Intended for healthcare professionals

Letters

Carbon monoxide poisoning

BMJ 2000; 320 doi: https://doi.org/10.1136/bmj.320.7237.804 (Published 18 March 2000) Cite this as: BMJ 2000;320:804

Carboxyhaemoglobin can be measured with standard blood tests

  1. Mark Turner, specialist registrar in cardiology (MT{at}ukgateway.net)
  1. Wales Heart Research Institute, Heath Park, Cardiff CF4 4XN
  2. Employment Medical Advisory Service, London SE1 9HS

    EDITOR—In their editorial about carbon monoxide poisoning, Walker and Hay note that it is tissue poisoning rather than merely the effects of carboxyhaemoglobin that contributes to its toxicity.1 We recently reported that metabolic acidosis was a better indicator of the severity of poisoning than carboxyhaemoglobin,2 as the acidosis reflects tissue poisoning.

    Walker and Hay concentrate on cerebral toxicity. The heart, however, as the next most vulnerable organ may help to give a clue to the diagnosis. We reviewed 139 electrocardiograms from patients with acute severe carbon monoxide poisoning who had been referred for treatment with hyperbaric oxygen, and we found that 41% were abnormal (unpublished data). Previously, 3% of patients presenting with unstable angina were found to have significant carbon monoxide intoxication.3 Thus the possibility of carbon monoxide poisoning should be considered when patients present with non-specific symptoms and have abnormalities on their electrocardiograms. Patients with known coronary disease who present with unstable angina and carbon monoxide intoxication should be given high flow oxygen via a tight fitting mask and reservoir bag (aiming to give 100%) in addition to standard treatment.

    Arterial blood gases need not be used to measure carboxyhaemoglobin, as venous and arterial concentrations are not significantly different.4 Thus carboxyhaemoglobin can be measured simultaneously with other standard blood tests, without the need for an additional arterial puncture.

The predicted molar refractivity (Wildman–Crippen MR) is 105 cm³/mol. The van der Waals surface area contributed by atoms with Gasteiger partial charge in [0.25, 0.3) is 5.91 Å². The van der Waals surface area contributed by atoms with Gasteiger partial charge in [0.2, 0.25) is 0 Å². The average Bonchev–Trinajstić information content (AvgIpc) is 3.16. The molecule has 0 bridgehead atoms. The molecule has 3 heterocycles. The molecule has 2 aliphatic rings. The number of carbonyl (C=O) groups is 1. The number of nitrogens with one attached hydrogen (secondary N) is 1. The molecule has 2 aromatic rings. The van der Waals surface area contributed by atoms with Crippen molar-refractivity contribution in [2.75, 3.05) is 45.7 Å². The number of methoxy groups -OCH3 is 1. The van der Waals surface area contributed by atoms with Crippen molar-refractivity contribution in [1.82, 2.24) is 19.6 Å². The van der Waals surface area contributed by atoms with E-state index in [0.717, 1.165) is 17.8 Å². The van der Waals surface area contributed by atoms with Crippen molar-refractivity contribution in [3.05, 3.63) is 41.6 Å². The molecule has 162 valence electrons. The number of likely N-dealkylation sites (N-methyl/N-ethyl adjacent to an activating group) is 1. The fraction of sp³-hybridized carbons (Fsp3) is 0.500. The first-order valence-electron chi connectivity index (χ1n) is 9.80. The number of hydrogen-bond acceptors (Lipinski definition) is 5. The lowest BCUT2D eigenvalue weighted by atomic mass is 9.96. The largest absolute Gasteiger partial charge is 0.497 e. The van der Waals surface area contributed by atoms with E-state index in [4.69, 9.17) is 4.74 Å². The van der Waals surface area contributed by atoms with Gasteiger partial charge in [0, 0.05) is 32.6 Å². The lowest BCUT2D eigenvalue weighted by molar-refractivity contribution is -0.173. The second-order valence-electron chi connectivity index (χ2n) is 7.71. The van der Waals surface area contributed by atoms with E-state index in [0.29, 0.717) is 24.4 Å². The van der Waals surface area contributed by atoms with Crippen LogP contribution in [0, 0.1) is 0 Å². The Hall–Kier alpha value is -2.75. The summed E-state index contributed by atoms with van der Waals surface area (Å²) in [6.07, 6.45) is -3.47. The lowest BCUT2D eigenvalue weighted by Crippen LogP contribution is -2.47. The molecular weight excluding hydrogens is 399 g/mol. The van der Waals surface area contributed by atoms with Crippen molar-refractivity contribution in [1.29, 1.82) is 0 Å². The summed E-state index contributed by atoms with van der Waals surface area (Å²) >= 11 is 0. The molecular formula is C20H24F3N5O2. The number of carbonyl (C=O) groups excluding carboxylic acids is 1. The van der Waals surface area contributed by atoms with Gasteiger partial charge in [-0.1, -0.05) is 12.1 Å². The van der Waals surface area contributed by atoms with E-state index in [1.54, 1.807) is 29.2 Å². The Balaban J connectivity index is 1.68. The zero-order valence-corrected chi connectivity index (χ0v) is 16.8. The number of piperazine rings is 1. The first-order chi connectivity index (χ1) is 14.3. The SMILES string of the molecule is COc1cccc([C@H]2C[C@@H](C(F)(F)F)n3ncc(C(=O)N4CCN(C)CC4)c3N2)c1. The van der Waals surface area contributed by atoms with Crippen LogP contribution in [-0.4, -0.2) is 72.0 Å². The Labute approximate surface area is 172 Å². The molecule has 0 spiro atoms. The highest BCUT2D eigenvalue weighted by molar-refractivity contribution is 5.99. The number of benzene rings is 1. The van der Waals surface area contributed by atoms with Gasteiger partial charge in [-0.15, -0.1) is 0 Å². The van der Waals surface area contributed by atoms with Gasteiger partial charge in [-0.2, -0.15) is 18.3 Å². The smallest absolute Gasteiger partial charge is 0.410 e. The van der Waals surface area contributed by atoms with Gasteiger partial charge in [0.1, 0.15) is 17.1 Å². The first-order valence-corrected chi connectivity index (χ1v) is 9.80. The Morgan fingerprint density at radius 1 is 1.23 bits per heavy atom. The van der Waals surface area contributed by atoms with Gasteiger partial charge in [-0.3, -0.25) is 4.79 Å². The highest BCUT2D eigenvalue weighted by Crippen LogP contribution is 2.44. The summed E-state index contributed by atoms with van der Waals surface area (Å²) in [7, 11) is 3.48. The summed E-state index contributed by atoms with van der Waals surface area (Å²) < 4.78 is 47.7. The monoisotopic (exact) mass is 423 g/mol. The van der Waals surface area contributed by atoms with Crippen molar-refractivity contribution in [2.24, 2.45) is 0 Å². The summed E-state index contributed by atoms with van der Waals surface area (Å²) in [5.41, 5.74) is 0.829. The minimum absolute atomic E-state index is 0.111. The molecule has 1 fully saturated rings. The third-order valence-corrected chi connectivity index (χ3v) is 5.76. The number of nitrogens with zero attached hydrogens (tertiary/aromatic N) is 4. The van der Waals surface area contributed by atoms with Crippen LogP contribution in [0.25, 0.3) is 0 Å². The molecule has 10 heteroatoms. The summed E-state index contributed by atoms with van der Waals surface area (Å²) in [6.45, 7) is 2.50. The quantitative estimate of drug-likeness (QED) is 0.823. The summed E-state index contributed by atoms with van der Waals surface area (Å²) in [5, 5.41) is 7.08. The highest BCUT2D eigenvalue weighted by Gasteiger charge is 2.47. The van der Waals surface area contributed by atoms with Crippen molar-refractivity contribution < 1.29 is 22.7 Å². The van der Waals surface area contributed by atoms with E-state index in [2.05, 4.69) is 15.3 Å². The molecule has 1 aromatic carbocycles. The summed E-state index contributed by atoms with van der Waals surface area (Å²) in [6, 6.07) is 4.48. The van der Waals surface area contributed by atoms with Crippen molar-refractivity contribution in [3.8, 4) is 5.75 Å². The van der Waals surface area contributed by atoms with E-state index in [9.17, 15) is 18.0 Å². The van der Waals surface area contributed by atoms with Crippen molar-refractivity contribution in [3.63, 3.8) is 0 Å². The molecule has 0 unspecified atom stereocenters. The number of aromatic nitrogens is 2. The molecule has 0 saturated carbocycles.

References

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    Doctors should inform Employment Medical Advisory Service

    1. David Snashall, chief medical adviser,
    2. Nerys Williams, head
    1. Wales Heart Research Institute, Heath Park, Cardiff CF4 4XN
    2. Employment Medical Advisory Service, London SE1 9HS

      EDITOR—Walker and Hay's editorial was timely but did not put the issue into a proper public health context.1 A review by the Institute for Environment and Health on the health effects of carbon monoxide in the home is a useful starting point.2

      About 50 people die from carbon monoxide poisoning in the home every year; about 30 ofthose deaths are associated with natural gas or liquefied petroleum gas. These figures remain similar year after year, but in 1998–9 the provisional data show a small increase. The risk of death from carbon monoxide poisoning associated with gas at 0.4 per million is, however, much lower than that from falls in the home (22.8 per million), poisoning (13.2 per million), and fire (7.5 per million). Nevertheless, carbon monoxide poisoning tends to affect old and disadvantaged people and is preventable.

      The Health and Safety Executive is currently undertaking a fundamental review of gas safety and, in its discussion document, invites comments on a range of gas related issues such as carbon monoxide poisoning, monitors, and others.3

      Doctors, especially in accident and emergency departments, need to be more aware of the possibility of carbon monoxide poisoning. The general public is already showing an increased awareness. Doctors can also help in another way. When a faulty appliance is reported and subsequently investigated, and especially when people in the household concerned show symptoms, the appliance is usually disabled and a notification of suspected carbon monoxide poisoning made to the local office of the Health and Safety Executive. Such a report puts in train a detailed investigation which may be unnecessary if, as is frequently the case, the incident is not one of carbon monoxide poisoning. It would be extremely helpful if details of patients' investigations (including carboxyhaemoglobin concentrations) could be released on request to a doctor in the Employment Medical Advisory Service so that the investigation by the Health and Safety Executive can be quickly concluded if no poisoning has occurred or, if it has, completed with full knowledge of the extent of the poisoning.

      References

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      View Abstract